Avenel S, Bomkratz A, Dassieu G, Janaud JC, Danan C. The incidence of prescriptions without marketing product license in a neonatal intensive care unit.  Arch Pediatr.2000;7:143-147.
 Labeling and prescription drug advertising: content and format for labeling for human prescription drugs.  44 Federal Register.37434 (1979).
 Specific requirements on content and format of labeling for human prescription drugs: revision of "pediatric use" subsection in the labeling.  59 Federal Register.64240 (1994).
 Regulations requiring manufacturers to assess the safety and effectiveness of new drugs and biological products in pediatric patients.  63 Federal Register.66631 (1998).
 Best Pharmaceuticals for Children Act. Pub L No. 107-109.
US Food and Drug Administration.  Guidance for Industry: Qualifying for Pediatric Exclusivity Under Section 505A of the Federal Food, Drug and Cosmetic Act. Rockville, Md: Food and Drug Administration; 1999.
 Physicians' Desk Reference . 54th ed. Montvale, NJ: Medical Economics Co Inc; 2000.
Siberry GK, Iannani R. Harriett Lane Handbook. 15th ed. St Louis, Mo: Mosby Inc; 2000.
McIntyre J, Conroy S, Avery A, Corns H, Choonara I. Unlicensed and "off label" prescribing of drugs in general practice.  Arch Dis Child.2000;83:498-501.
PubMed
Conroy S, McIntyre J, Choonara I. Unlicensed and "off label" drug use in neonates.  Arch Dis Child Fetal Neonatal Ed.1999;80:F142-F145.
PubMed
Conroy S, Choonara I, Impicciatore P.  et al.  Survey of unlicensed and "off label" drug use in pediatric wards in European countries.  BMJ.2000;320:79-82.
PubMed
International Conference on Harmonisation.  Guidance on E11 clinical investigation of medicinal products in the pediatric population.  65 Federal Register.78493 (2000).
Conroy S, McIntyre J, Choonara I. Unlicensed and off label use in neonates [reply letter].  Arch Dis Child Fetal Neonatal Ed.2000;82:F77.
Steinbrook R. Testing medications in children.  N Engl J Med.2002;347:1462-1470.
PubMed

Figures

Tables

Table Graphic Jump LocationTable 1a. Characteristics and Indications of Drug Products With Significant Changes or Findings
Table Graphic Jump LocationTable 2. Pediatric Labeling Changes for Additional Drug Products Studied Under the Pediatric Exclusivity Program

References

Shirkey H. Editorial comment: therapeutic orphans.  J Pediatr.1968;72:119-120.
Cote C, Kaufmann R, Troendle G, Lambert H. Is the "therapeutic orphan" about to be adopted?  Pediatrics.1996;98:118-123.
PubMed
US Food and Drug Administration.  Pediatric Exclusivity Provision: Status Report to Congress. Rockville, Md: Food and Drug Administration; 2001.
‘t Jong WT, Vulto A, DeHoog M, Schimmel KJ, Tibboel D, Van den Anker JN. Unapproved and off label use of drugs in a children's hospital.  N Engl J Med.2000;343:1125.
Rodriguez W, Roberts R, Murphy D. Adverse drug events in children: the US Food and Drug Administration perspective.  Curr Ther Res.2001;62:711-723.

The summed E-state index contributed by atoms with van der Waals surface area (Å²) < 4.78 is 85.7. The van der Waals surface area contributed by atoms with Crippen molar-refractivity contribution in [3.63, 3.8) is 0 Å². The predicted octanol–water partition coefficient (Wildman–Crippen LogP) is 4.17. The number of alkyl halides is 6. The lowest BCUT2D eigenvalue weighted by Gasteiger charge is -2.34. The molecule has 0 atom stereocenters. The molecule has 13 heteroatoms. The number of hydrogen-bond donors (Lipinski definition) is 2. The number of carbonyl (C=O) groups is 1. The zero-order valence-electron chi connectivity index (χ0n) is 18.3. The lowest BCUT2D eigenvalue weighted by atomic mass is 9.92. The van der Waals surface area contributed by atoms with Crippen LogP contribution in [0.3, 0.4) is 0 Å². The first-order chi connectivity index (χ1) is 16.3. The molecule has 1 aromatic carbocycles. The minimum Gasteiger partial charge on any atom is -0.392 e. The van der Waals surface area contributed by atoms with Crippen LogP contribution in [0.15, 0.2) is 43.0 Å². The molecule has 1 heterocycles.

Committee on Drugs.  Unapproved uses of approved drugs: the physician, the package insert, and the Food and Drug Administration: subject review.  Pediatrics.1996;98:143-145.
PubMed
Gravilov V, Lifskitz M, Levy J, Gorodischer R. Unlicensed and "off label" medication use in a general pediatrics ambulatory hospital unit in Israel.  Isr Med Assoc J.2000;2:595-597.
PubMed
Avenel S, Bomkratz A, Dassieu G, Janaud JC, Danan C. The incidence of prescriptions without marketing product license in a neonatal intensive care unit.  Arch Pediatr.2000;7:143-147.
 Labeling and prescription drug advertising: content and format for labeling for human prescription drugs.  44 Federal Register.37434 (1979).
 Specific requirements on content and format of labeling for human prescription drugs: revision of "pediatric use" subsection in the labeling.  59 Federal Register.64240 (1994).
 Regulations requiring manufacturers to assess the safety and effectiveness of new drugs and biological products in pediatric patients.  63 Federal Register.66631 (1998).
 Best Pharmaceuticals for Children Act. Pub L No. 107-109.
US Food and Drug Administration.  Guidance for Industry: Qualifying for Pediatric Exclusivity Under Section 505A of the Federal Food, Drug and Cosmetic Act. Rockville, Md: Food and Drug Administration; 1999.
 Physicians' Desk Reference . 54th ed. Montvale, NJ: Medical Economics Co Inc; 2000.
Siberry GK, Iannani R. Harriett Lane Handbook. 15th ed. St Louis, Mo: Mosby Inc; 2000.
McIntyre J, Conroy S, Avery A, Corns H, Choonara I. Unlicensed and "off label" prescribing of drugs in general practice.  Arch Dis Child.2000;83:498-501.
PubMed
Conroy S, McIntyre J, Choonara I. Unlicensed and "off label" drug use in neonates.  Arch Dis Child Fetal Neonatal Ed.1999;80:F142-F145.
PubMed
Conroy S, Choonara I, Impicciatore P.  et al.  Survey of unlicensed and "off label" drug use in pediatric wards in European countries.  BMJ.2000;320:79-82.
PubMed
International Conference on Harmonisation.  Guidance on E11 clinical investigation of medicinal products in the pediatric population.  65 Federal Register.78493 (2000).
Conroy S, McIntyre J, Choonara I. Unlicensed and off label use in neonates [reply letter].  Arch Dis Child Fetal Neonatal Ed.2000;82:F77.
Steinbrook R. Testing medications in children.  N Engl J Med.2002;347:1462-1470.
PubMed